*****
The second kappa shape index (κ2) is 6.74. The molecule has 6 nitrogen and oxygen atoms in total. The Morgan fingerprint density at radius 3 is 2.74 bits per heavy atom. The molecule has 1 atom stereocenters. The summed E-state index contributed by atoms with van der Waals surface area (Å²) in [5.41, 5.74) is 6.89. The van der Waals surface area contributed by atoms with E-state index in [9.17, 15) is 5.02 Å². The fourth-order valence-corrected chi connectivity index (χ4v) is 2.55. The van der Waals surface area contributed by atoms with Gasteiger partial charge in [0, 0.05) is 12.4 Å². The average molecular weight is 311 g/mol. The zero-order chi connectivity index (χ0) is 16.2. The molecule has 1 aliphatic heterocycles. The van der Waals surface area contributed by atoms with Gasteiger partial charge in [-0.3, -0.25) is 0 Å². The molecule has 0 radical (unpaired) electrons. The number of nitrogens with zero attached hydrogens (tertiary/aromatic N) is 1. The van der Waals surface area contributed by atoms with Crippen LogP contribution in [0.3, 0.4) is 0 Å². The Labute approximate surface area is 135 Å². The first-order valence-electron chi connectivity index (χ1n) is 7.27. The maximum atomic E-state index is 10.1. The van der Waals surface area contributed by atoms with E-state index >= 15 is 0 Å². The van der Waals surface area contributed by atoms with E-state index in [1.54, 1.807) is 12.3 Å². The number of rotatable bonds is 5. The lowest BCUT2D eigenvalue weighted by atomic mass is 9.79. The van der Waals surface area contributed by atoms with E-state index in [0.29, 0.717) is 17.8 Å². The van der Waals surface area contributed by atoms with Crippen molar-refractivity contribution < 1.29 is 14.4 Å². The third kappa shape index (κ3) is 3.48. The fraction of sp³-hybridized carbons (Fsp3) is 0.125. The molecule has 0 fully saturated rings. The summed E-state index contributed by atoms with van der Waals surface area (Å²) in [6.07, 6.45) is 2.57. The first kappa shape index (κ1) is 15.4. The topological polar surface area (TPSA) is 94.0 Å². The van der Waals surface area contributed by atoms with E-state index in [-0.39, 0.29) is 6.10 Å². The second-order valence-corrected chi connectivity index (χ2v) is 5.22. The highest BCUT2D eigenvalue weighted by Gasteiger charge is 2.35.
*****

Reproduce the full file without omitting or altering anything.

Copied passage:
The second kappa shape index (κ2) is 6.74. The molecule has 6 nitrogen and oxygen atoms in total. The Morgan fingerprint density at radius 3 is 2.74 bits per heavy atom. The molecule has 1 atom stereocenters. The summed E-state index contributed by atoms with van der Waals surface area (Å²) in [5.41, 5.74) is 6.89. The van der Waals surface area contributed by atoms with E-state index in [9.17, 15) is 5.02 Å². The fourth-order valence-corrected chi connectivity index (χ4v) is 2.55. The van der Waals surface area contributed by atoms with Gasteiger partial charge in [0, 0.05) is 12.4 Å². The average molecular weight is 311 g/mol. The zero-order chi connectivity index (χ0) is 16.2. The molecule has 1 aliphatic heterocycles. The van der Waals surface area contributed by atoms with Gasteiger partial charge in [-0.3, -0.25) is 0 Å². The molecule has 0 radical (unpaired) electrons. The number of nitrogens with zero attached hydrogens (tertiary/aromatic N) is 1. The van der Waals surface area contributed by atoms with Crippen LogP contribution in [0.3, 0.4) is 0 Å². The Labute approximate surface area is 135 Å². The first-order valence-electron chi connectivity index (χ1n) is 7.27. The maximum atomic E-state index is 10.1. The van der Waals surface area contributed by atoms with E-state index >= 15 is 0 Å². The van der Waals surface area contributed by atoms with E-state index in [1.54, 1.807) is 12.3 Å². The number of rotatable bonds is 5. The lowest BCUT2D eigenvalue weighted by atomic mass is 9.79. The van der Waals surface area contributed by atoms with E-state index in [0.29, 0.717) is 17.8 Å². The van der Waals surface area contributed by atoms with Crippen molar-refractivity contribution < 1.29 is 14.4 Å². The third kappa shape index (κ3) is 3.48. The fraction of sp³-hybridized carbons (Fsp3) is 0.125. The molecule has 0 fully saturated rings. The summed E-state index contributed by atoms with van der Waals surface area (Å²) in [6.07, 6.45) is 2.57. The first kappa shape index (κ1) is 15.4. The topological polar surface area (TPSA) is 94.0 Å². The van der Waals surface area contributed by atoms with E-state index in [-0.39, 0.29) is 6.10 Å². The second-order valence-corrected chi connectivity index (χ2v) is 5.22. The highest BCUT2D eigenvalue weighted by Gasteiger charge is 2.35.